"We agree that Internet governance should work from the bottom up, driven by the global community of private sector, civil society and technical stakeholders. But that “multistakeholder” model is fragile. Without robust safeguards, Internet governance could fall under the sway of governments hostile to freedoms protected by the First Amendment. Ominously, governments will gain a formal voting role in ICANN for the first time when the new bylaws are implemented. NTIA has expressed its approval of this expanded role for governments in ICANN."--Coalition Letter (embed below)
A host of organizations and individuals, including Esther Dyson, ICANN's founding Chairman (1998-2000), and Brett Schaefer (Heritage Foundation), active participant in ICANN's CCWG-Accountability WS1 process which is part of the IANA Stewardship Transition Proposal approved in June by NTIA (pdf), have written a "coalition letter" (embed below) to the Republican and Democratic leaders of the U.S. House of Representatives and U.S. Senate, urging them to sue NTIA (U.S. Department of Commerce and Obama Administration):
"... Sen. Grassley and Rep. Goodlatte are correct: if NTIA allows the [IANA functions] contract to lapse, it will have violated federal law.* The decision to abandon an 18-year contractual relationship governing the Internet has obviously consumed significant NTIA resources, both to fund outside experts and to pay for time spent on the issue and on NTIA employees making a decision about whether to extend the contract. Again, Administrator Strickling himself acknowledged that the rider “does restrict NTIA from using appropriated dollars to relinquish our stewardship…. [of IANA].” Congress should make clear that it will sue to enforce the funding prohibition. As it did in 2014, the House needs to vote to authorize Speaker Ryan to sue to defend its Article I powers — not only the Power of the Purse but also the sole right to dispose of federal property, which the IANA function may well be. A federal court could issue a writ of mandamus, ordering NTIA to exercise the option to renew the contract, or a declaratory judgment that, if the IANA contract terminates, the IANA function contract rights revert to NTIA, not to ICANN. Such a ruling could effectively unwind the Transition. Congress should also renew the funding prohibition for FY2017 so that it has time to properly conduct its own assessment of whether ICANN is ready for the Transition. We acknowledge that the Administration's actions have raised expectations that the Transition is imminent and there will be some frustration in the ICANN community if the IANA contract is renewed again (as it was last summer). But far greater disruption would result if a U.S. court forced the reversal of the Transition after the fact. Rushing the Transition could also prove more disruptive than delaying it—for instance, by delegitimizing ICANN if its new governance structure proves too weak or fractious, or if ICANN becomes more vulnerable to antitrust lawsuits due to the expiration of its contractual relationship with the U.S. government ..." Coalition Letter (embed below)(emphasis added)*citing in a footnote: "31 USC § 1341(a)(1)(A). See also 31 U.S.C § 1350 (fines up to $5,000 and prison terms up to 2 years)."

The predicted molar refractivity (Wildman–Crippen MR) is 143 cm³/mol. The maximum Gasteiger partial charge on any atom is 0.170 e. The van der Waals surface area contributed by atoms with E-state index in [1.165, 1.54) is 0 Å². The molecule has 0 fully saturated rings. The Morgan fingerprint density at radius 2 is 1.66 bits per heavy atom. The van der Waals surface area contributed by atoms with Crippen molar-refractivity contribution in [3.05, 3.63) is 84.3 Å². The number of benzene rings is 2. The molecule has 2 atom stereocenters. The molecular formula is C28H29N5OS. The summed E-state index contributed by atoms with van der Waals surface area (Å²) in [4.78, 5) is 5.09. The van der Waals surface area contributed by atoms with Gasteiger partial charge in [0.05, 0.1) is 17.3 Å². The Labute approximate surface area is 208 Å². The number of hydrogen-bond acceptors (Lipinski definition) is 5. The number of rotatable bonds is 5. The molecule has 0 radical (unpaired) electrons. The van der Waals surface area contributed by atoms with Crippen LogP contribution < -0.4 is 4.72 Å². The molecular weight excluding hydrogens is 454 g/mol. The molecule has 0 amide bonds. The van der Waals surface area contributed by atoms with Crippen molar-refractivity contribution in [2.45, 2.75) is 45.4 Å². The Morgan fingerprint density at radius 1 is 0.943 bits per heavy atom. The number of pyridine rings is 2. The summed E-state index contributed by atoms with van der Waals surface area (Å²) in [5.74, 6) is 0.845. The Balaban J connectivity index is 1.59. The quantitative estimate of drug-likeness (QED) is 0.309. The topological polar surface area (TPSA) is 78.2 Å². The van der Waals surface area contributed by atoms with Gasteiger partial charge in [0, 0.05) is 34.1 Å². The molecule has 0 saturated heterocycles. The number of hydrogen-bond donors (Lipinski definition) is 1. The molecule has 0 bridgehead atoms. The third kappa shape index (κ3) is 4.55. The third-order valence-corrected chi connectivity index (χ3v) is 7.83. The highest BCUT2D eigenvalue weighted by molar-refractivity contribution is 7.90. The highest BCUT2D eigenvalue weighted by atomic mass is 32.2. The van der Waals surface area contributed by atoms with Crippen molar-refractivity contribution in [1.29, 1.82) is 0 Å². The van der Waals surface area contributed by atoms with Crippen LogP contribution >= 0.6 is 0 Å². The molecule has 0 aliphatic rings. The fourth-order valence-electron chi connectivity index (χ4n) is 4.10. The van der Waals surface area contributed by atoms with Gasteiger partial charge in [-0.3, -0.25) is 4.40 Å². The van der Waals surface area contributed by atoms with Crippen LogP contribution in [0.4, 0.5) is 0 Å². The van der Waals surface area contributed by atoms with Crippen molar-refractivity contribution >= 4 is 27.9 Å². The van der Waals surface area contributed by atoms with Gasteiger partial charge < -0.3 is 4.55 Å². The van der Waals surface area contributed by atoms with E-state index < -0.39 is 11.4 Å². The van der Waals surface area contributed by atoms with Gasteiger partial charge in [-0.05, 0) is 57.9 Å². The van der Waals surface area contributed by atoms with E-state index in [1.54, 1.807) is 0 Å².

31 USC § 1341(a)(1) An officer or employee of the United States Government or of the District of Columbia government may not—(A) make or authorize an expenditure or obligation exceeding an amount available in an appropriation or fund for the expenditure or obligation;Coalition Letter (highlighting added):
See also: ICANN, NTIA, IANA Transition, Fundamental Problems, the Macro View | DomainMondo.com 16 July 2016
and ICANN Board Transmits IANA Stewardship Transition Proposal and Enhancing ICANN Accountability Recommendations to NTIA | ICANN.org March 10, 2016
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